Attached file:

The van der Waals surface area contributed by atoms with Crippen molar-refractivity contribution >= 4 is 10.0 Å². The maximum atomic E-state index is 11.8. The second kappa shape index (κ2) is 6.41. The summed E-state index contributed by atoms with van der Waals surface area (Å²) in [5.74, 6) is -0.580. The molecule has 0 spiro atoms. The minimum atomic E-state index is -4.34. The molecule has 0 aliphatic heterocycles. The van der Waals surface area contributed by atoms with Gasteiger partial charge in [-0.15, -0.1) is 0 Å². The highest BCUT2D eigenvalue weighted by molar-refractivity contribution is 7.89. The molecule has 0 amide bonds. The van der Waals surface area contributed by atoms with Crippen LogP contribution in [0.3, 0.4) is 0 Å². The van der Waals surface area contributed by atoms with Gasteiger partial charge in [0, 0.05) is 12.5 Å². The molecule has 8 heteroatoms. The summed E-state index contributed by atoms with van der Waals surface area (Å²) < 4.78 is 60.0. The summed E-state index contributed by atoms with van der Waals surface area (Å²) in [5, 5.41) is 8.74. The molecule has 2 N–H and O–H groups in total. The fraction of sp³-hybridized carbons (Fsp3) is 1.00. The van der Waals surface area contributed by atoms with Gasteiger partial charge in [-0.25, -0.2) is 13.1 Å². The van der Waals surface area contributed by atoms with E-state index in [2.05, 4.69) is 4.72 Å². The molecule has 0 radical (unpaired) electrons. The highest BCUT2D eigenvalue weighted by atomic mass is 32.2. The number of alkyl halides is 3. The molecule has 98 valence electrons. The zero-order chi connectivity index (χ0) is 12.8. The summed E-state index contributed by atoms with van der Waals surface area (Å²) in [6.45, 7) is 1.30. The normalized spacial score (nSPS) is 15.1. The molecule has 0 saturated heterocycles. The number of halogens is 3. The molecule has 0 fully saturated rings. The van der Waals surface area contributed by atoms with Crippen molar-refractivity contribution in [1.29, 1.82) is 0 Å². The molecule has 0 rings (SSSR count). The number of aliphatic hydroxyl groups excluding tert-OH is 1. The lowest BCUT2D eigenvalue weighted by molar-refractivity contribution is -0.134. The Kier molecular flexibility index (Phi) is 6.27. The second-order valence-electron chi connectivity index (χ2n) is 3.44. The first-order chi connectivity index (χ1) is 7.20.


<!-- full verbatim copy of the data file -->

The van der Waals surface area contributed by atoms with Crippen molar-refractivity contribution >= 4 is 10.0 Å². The maximum atomic E-state index is 11.8. The second kappa shape index (κ2) is 6.41. The summed E-state index contributed by atoms with van der Waals surface area (Å²) in [5.74, 6) is -0.580. The molecule has 0 spiro atoms. The minimum atomic E-state index is -4.34. The molecule has 0 aliphatic heterocycles. The van der Waals surface area contributed by atoms with Gasteiger partial charge in [-0.15, -0.1) is 0 Å². The highest BCUT2D eigenvalue weighted by molar-refractivity contribution is 7.89. The molecule has 0 amide bonds. The van der Waals surface area contributed by atoms with Crippen LogP contribution in [0.3, 0.4) is 0 Å². The van der Waals surface area contributed by atoms with Gasteiger partial charge in [0, 0.05) is 12.5 Å². The molecule has 8 heteroatoms. The summed E-state index contributed by atoms with van der Waals surface area (Å²) < 4.78 is 60.0. The summed E-state index contributed by atoms with van der Waals surface area (Å²) in [5, 5.41) is 8.74. The molecule has 2 N–H and O–H groups in total. The fraction of sp³-hybridized carbons (Fsp3) is 1.00. The van der Waals surface area contributed by atoms with Gasteiger partial charge in [-0.25, -0.2) is 13.1 Å². The van der Waals surface area contributed by atoms with E-state index in [2.05, 4.69) is 4.72 Å². The molecule has 0 radical (unpaired) electrons. The highest BCUT2D eigenvalue weighted by atomic mass is 32.2. The number of alkyl halides is 3. The molecule has 98 valence electrons. The zero-order chi connectivity index (χ0) is 12.8. The summed E-state index contributed by atoms with van der Waals surface area (Å²) in [6.45, 7) is 1.30. The normalized spacial score (nSPS) is 15.1. The molecule has 0 saturated heterocycles. The number of halogens is 3. The molecule has 0 fully saturated rings. The van der Waals surface area contributed by atoms with Crippen molar-refractivity contribution in [1.29, 1.82) is 0 Å². The molecule has 0 rings (SSSR count). The number of aliphatic hydroxyl groups excluding tert-OH is 1. The lowest BCUT2D eigenvalue weighted by molar-refractivity contribution is -0.134. The Kier molecular flexibility index (Phi) is 6.27. The second-order valence-electron chi connectivity index (χ2n) is 3.44. The first-order chi connectivity index (χ1) is 7.20.